While the brave souls of the world are hitting the stores, we're planning to prepare a pitcher of Caravan Mary's to enjoy with a Monte Cristo sandwiches.

No.54 Gypsy Caravan

Acknowledging the pescetarians and vegetarians, this year we suggest the No. 82 Phoenix Oolong. The tea's delicate toasted notes and stone fruit/nectarine finish pair beautifully with lighter preparations, especially roasted salmon and cornbread stuffing. It's also excellent with slightly spicy food such as curry.


The beloved flavors of the holiday dessert table: apple and caramel, pumpkin and spice, toasted nuts and maple, cream and chocolate require a selection of teas equally sublime. With the traditional spirit of the holiday in mind may we suggest:

No. 36 Darjeeling Second Flush, a single estate grown tea with a wonderfully tailored and elegant profile. It is particularly excellent with apples, chocolate and chestnuts.

No.42 Little Dickens, a caffeine-free rooibos blend with notes of honey, ginger and chocolate. A favorite with the younger set and the young-at-heart.

No.17 Dragonwell, a traditional Chinese green is an intriguing match for a decadent pecan pie.

And as unabashed lovers of all teas Oolong, we plan on enjoying No.05 Ali Shan Oolong with our pie.

Après Feast:

Holiday feasting and the general bon vivant decadence of the weekend can admittedly leave one a bit sluggish and possibly unmotivated.

No.12 Le Hammeau, a lovely tisane of lemongrass, verbena, lavender, rose and mint is light, refreshing and invigorating and the antidote to overindulgence. 

No.12 Le Hammeau

For palettes that prefer a earthier lean, No. 34 Roasted Kukicha is a light woodsy Japanese green tea of roasted tea stems.  Perfectly suited for the fall countryside, the light brew is hydrating, soothing and restorative.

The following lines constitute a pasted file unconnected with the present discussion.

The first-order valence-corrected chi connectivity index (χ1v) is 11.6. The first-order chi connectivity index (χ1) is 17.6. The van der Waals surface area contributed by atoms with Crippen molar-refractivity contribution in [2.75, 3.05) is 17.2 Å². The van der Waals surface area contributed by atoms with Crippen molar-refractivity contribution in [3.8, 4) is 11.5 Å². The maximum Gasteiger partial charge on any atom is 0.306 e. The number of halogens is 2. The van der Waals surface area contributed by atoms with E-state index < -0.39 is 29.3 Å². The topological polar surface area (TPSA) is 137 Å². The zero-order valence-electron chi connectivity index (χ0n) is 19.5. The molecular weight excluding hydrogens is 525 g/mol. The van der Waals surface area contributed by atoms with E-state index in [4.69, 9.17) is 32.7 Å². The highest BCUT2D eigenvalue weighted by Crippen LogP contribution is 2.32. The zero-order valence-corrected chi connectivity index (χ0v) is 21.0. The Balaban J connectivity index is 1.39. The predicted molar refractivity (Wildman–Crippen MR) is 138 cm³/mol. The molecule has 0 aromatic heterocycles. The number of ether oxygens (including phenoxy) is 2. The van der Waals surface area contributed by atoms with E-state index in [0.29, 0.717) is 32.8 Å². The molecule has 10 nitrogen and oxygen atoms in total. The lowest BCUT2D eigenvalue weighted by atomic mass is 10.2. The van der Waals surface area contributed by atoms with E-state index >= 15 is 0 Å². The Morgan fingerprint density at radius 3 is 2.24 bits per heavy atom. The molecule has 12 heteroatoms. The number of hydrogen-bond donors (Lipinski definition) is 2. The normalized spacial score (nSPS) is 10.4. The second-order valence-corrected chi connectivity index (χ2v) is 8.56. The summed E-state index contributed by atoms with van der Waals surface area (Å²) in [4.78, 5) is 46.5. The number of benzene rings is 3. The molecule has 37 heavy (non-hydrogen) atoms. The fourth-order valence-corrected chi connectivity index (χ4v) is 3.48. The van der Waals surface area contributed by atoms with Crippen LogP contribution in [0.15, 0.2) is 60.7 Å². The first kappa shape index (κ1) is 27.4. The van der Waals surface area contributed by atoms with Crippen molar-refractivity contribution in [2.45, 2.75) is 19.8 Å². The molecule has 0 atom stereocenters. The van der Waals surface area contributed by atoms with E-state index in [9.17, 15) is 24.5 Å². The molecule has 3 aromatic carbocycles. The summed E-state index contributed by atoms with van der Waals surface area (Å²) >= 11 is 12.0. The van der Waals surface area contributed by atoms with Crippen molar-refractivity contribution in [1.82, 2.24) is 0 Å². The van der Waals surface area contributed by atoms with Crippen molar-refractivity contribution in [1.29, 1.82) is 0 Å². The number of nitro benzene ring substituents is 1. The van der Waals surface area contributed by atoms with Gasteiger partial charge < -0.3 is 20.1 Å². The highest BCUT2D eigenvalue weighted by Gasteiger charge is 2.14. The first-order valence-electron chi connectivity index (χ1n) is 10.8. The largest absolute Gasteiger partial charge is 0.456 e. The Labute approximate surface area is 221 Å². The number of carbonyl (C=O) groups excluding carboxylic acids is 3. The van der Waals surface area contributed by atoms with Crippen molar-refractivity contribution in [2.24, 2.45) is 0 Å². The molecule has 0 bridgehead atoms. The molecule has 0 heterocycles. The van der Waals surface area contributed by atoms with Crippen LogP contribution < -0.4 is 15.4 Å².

And voila! Weekend covered. 

Wishing you a wonderful Holiday!

BELLOCQ Tea Atelier

Bellocq and Brunch: Caravan Mary Rides Again

November 18, 2011

Bellocq's twist on the traditional Bloody Mary adds an edge of smokey goodness to the beloved brunch tipple.  The markets are loaded with amazing pickles, turnips, okra, spicy beans…these days. We skewer a myriad of delicious nibbles and into our Caravan Mary's they go. 

Mary I of England

Makes 2 cocktails / recipe may be doubled and tripled. 

        ounces tomato juice 
    4     ounces vodka or tequila blanco 
        ounces strongly brewed No.54 Gypsy Caravan tea, cooled 
    2     teaspoons prepared horseradish, or to taste 
        teaspoon Worcestershire sauce, or to taste 
    1/2  teaspoon chipotle in adobo sauce, or a few dashes of tobasco to taste
        teaspoon freshly squeezed lemon juice, or to taste 
           Sea salt and freshly cracked black pepper 

Garnish suggestions: Pickled turnips, spicy beans, celery heart stalks and leaves, Rick's Pick's Smokra, beef jerky, caper berries, lemon wedges or olives

1. Stir together the tomato juice, vodka, No.54 Gypsy Caravan tea, horseradish, Worcestershire, chipotle or tobasco, and lemon juice in a serving pitcher. 
2. Season with salt and pepper. Taste and adjust as necessary. 
3. Fill two highball glasses with ice; divide mixture between glasses. Top with an extra crack of pepper. 
4. Load up the glasses with garnishes and serve.